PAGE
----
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U.S. Regulators Propose Limits for Car Tech Gear

U.S. Regulators Propose Limits for Car Tech Gear
By Adam Dickter

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Robert Sinclair, spokesman for the American Automobile Association in New York, said the NHTSA guidelines are "a good step in the right direction" but said more data needs to be collected on the impact of a range of new interactive devices added to the dashboard by companies like Ford, General Motors and Toyota.
 



As car companies pack more onboard gear into their products, Web-browsing, entertainment and all driver communication should be off limits to drivers while a vehicle is in motion, the U.S. Department of Transportation urged this week.

The department's National Highway Traffic Safety Administration posted its guidelines online Thursday in the Federal Register, seeking public comment. They call for factory-installed equipment for secondary tasks, those not essential for driving, to be studied for their ability to distract drivers and, in a second phase, if found to be unacceptable, be designed as inoperable by the driver.

Too Many Buttons

Tasks believed to most interfere with driving include "displaying images and video not related to driving; displaying automatically scrolling text, requiring manual text entry of more than six button or key presses during a single task; or requiring the reading of more than 30 characters of text (not counting punctuation)."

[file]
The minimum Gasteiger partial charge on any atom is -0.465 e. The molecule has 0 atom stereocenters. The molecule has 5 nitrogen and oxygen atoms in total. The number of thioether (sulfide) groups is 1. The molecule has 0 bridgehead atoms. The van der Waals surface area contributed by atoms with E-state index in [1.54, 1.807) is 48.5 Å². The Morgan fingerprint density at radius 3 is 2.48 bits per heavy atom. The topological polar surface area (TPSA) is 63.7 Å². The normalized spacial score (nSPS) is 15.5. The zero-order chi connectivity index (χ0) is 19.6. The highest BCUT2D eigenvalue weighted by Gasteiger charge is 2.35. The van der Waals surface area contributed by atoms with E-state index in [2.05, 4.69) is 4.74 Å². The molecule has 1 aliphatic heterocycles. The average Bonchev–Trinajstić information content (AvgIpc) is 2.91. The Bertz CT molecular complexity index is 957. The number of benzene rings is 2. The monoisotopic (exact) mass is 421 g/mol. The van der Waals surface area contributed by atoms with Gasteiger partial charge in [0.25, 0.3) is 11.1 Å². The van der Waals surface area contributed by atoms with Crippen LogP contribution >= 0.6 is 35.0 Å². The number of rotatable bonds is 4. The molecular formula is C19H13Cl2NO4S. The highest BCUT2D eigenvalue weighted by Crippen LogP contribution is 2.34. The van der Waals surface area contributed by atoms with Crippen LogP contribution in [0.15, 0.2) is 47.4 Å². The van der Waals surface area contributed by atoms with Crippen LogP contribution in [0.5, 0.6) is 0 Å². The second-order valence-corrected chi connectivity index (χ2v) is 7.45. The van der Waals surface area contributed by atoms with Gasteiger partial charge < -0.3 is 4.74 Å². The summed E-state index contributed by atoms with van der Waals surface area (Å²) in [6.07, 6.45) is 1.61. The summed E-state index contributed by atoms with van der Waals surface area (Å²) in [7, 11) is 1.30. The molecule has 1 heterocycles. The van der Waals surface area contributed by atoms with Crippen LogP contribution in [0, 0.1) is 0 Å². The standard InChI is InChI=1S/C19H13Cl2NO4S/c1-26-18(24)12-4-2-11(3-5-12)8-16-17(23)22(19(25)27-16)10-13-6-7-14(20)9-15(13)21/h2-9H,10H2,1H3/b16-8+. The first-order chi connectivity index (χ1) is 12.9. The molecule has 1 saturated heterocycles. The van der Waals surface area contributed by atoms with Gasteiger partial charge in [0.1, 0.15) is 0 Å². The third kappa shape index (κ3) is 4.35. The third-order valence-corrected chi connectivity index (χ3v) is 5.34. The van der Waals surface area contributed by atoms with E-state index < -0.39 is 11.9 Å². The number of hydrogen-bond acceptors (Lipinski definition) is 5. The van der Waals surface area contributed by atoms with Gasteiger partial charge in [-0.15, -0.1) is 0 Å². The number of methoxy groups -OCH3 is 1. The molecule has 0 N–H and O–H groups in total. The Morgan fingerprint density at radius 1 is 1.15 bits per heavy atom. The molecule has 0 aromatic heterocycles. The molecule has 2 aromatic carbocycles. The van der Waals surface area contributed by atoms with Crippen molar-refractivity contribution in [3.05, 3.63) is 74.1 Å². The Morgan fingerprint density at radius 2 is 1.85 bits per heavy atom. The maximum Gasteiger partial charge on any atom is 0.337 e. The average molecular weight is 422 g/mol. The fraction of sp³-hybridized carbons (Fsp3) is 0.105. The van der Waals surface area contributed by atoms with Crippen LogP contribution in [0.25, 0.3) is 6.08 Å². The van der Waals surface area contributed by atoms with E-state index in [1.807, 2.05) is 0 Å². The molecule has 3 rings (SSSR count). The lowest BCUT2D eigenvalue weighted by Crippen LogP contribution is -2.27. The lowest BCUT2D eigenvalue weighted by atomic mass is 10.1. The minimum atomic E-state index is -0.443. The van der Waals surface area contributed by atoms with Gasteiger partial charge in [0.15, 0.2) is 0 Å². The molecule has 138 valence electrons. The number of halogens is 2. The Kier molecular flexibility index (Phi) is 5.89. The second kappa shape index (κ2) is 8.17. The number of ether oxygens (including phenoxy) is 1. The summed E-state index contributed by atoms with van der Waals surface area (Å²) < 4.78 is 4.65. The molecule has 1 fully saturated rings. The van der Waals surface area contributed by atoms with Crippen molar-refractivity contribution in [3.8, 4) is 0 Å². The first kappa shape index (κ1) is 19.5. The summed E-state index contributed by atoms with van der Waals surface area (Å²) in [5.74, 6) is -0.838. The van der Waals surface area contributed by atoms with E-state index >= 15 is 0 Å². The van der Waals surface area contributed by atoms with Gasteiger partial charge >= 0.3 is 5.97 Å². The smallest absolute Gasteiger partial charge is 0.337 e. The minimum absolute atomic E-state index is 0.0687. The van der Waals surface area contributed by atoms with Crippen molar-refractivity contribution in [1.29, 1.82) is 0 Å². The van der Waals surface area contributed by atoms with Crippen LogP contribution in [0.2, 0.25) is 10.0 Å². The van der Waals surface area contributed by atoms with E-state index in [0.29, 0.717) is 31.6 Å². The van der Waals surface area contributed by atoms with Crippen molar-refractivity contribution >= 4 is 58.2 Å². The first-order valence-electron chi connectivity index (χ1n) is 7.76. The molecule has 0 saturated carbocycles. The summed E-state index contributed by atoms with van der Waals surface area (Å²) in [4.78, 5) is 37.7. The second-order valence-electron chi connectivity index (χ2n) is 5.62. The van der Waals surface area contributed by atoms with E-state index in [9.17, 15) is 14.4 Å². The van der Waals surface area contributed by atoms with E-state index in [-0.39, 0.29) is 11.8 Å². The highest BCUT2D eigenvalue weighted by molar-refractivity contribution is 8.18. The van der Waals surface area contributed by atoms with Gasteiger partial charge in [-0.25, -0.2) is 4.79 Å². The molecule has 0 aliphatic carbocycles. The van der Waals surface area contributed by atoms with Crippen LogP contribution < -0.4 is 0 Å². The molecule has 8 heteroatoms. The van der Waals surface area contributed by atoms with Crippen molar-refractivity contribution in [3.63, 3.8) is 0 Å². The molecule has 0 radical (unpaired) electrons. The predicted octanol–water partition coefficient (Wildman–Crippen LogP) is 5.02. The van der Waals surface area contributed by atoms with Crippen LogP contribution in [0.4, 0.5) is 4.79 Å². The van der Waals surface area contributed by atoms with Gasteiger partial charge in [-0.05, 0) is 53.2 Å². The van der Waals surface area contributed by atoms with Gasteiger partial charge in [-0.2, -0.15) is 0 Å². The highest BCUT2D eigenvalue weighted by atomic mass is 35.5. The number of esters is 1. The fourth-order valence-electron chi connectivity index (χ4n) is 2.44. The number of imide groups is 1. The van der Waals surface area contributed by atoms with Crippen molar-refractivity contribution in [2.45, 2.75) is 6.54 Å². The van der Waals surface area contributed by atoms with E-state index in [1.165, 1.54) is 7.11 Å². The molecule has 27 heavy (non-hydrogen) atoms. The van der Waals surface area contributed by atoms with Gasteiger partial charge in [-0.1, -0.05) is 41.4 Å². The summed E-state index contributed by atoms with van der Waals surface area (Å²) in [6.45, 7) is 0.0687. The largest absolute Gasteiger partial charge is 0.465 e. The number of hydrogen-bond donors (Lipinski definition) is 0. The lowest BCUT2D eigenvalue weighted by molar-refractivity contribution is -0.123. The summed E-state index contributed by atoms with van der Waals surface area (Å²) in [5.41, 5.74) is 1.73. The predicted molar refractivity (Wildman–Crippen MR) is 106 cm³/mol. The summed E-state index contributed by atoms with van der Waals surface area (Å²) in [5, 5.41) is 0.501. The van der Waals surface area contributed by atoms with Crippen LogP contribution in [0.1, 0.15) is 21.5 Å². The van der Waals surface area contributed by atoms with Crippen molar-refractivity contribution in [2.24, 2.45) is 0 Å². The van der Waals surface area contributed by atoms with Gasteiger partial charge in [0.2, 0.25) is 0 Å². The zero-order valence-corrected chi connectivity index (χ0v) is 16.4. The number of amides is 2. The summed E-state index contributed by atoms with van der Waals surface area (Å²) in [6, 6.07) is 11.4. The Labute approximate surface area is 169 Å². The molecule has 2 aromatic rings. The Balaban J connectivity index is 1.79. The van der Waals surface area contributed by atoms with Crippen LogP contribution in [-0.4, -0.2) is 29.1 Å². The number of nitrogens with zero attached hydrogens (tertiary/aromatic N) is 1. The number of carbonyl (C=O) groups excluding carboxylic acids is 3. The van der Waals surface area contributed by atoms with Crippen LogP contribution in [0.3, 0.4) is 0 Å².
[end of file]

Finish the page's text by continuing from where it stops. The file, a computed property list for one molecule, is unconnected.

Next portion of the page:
The goal is to keep drivers from watching videos, text messaging, Internet browsing or engaging in social media.

Public meetings will be held next month in Washington, Chicago and Los Angeles to discuss the guidelines. Specific dates have not yet been announced.

The guidelines define distraction as "a specific type of inattention that occurs when drivers divert their attention from the task of driving to focus on other tasks [from] navigation systems and cell phones." Distraction falls into three categories: Visual, aversion of the eyes from the road; manual, removing hands from the wheel; and cognitive, distracting drivers' attention.

The NHTSA said crash data show 17 percent of all accidents, or 899,000 events, were caused by driver distraction in 2010.

The guidelines are primarily concerned with integrated electronic devices, not more traditional equipment such as climate controls and other dashboard instruments or collision-avoidance control systems. The guidelines also focus on light vehicles rather than trucks because they comprise the majority of vehicles on the road.

'Rolling iPhones'

Robert Sinclair, spokesman for the American Automobile Association in New York, said the guidelines are "a good step in the right direction" but said more data needs to be collected on the impact of a range of new interactive devices added to the dashboard by companies like Ford, General Motors and Toyota.

The AAA Foundation for Traffic Safety is engaging in such a study with the University of Utah to determine whether voice-actuated devices -- such as texting and dialing, music controllers and browser search -- are safer.

"There is too little information to form a good enough conclusion," he said.

Noting that driving in and of itself is multitasking, he said the AAA is increasingly concerned that "more and more of these manufacturers feel they have to make these rolling iPhones to appeal to younger drivers."

Sinclair said he recently test-drove a Toyota Camry with a dashboard button marked "apps." After he started it, the car asked hm if he wanted to synch an Internet-connected device to the vehicle.
 

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